"Smart, eclectic, unique, catchy, inspired, and simply wonderful. The music was Impressive! Brilliantly arranged! Brilliantly delivered!”


follow on twitter

join the email list

PRESS KIT / Reviews

Indie Music Reviewer Magazine

There is a much sought after trait in a musical artist; the ability to transport the listener's emotions to another world. In this regard, Helen is a magician. When she sings, "I can make you smile without even trying" on her album Treehouse, she isn't lying—her musical emotions are purely contagious. When she is happy, you are happy. When she is sad, you are sad. Lucky for us, Helen Austin is usually very happy.

Like the very best acoustic performers, less is more for Helen. Without the bells and whistles, Helen's full personality is let out to shine as bright as a sunny spring day. The opening song on Treehouse, "Everybody," shares a life philosophy in simple affectionate terms that wrap around the listener's heart like a warm hug. The closer, "Wonderful Day," is the theme song you've always wished was playing whenever you go out for a stroll.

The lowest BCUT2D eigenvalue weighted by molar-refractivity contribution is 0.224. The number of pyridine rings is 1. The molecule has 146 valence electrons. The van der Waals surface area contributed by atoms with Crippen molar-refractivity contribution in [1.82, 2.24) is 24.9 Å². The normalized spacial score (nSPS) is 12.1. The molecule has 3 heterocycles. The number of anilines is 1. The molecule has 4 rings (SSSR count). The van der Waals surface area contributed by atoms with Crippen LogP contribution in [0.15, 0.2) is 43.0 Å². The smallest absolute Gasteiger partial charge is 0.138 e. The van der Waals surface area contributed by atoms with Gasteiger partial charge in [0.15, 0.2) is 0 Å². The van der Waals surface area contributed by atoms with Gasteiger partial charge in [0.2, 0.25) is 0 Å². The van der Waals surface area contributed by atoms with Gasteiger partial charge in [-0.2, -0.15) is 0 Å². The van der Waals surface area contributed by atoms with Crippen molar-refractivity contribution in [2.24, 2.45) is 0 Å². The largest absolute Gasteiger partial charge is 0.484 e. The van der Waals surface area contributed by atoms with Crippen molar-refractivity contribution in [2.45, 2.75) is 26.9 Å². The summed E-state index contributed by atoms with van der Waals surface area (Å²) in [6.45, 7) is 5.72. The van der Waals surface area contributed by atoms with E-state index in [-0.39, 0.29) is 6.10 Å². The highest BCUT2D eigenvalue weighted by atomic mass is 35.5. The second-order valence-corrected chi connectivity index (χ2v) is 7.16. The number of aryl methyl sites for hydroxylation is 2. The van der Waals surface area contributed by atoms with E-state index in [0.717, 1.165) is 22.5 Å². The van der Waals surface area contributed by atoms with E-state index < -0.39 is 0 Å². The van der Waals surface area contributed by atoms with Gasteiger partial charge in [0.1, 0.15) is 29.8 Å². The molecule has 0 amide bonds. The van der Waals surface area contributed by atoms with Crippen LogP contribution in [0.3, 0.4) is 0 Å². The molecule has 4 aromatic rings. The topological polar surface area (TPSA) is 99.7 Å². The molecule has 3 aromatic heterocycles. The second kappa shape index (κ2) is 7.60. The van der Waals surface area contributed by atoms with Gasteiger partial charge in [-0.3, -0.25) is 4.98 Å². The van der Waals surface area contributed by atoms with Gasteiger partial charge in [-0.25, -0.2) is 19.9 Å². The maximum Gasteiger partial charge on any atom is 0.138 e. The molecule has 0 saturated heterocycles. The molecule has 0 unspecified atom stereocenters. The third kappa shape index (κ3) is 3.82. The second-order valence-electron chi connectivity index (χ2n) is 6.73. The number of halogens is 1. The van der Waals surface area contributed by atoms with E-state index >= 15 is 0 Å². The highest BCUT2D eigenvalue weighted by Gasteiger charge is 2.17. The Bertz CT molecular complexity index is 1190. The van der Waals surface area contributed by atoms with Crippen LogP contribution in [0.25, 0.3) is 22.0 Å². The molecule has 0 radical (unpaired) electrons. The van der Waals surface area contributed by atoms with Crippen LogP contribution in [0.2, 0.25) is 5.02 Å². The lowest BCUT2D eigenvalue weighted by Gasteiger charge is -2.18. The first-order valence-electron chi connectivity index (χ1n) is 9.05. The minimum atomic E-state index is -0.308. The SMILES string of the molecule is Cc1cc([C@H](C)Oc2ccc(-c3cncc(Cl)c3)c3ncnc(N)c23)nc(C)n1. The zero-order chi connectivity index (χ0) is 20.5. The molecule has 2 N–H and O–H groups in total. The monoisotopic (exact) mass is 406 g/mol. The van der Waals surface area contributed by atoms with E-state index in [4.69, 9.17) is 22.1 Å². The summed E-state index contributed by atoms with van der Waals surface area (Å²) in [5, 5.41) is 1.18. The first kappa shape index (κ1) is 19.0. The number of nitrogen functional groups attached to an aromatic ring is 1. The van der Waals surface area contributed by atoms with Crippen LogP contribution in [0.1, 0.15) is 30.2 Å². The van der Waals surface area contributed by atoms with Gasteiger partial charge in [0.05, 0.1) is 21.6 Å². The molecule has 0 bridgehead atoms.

With a sweet bobbing voice and lyrical playing, Helen's sound fits right in with the likes of Kimya Dawson and the plethora of bands starring Kimya Dawson, but without the sense of ironic detachment. Helen's words and notes are real in the way the best moments in life are real, and she is sincere in every phrase without losing one precious moment of quirkiness.

A mother of two, Helen Austin is able to look at the world in child-like wonderment, but also has the maturity to reflect on and articulate that wonderment. Her songs, like her album's namesake song "Treehouse," where she suggests to herself, "I gotta get out of my head," are reminders that there is a world out there to explore.

Helen is not all rainbows, though, or at least, she knows that oftentimes rainbows have to follow dark clouds and heavy rain. The songs "Don't Ask Again" and "Something to Cry About" delve into the darker side of the emotional spectrum, and in "It Takes a Lifetime," we travel with Helen into true tragedy. Whatever the feeling, Helen helps us feel it.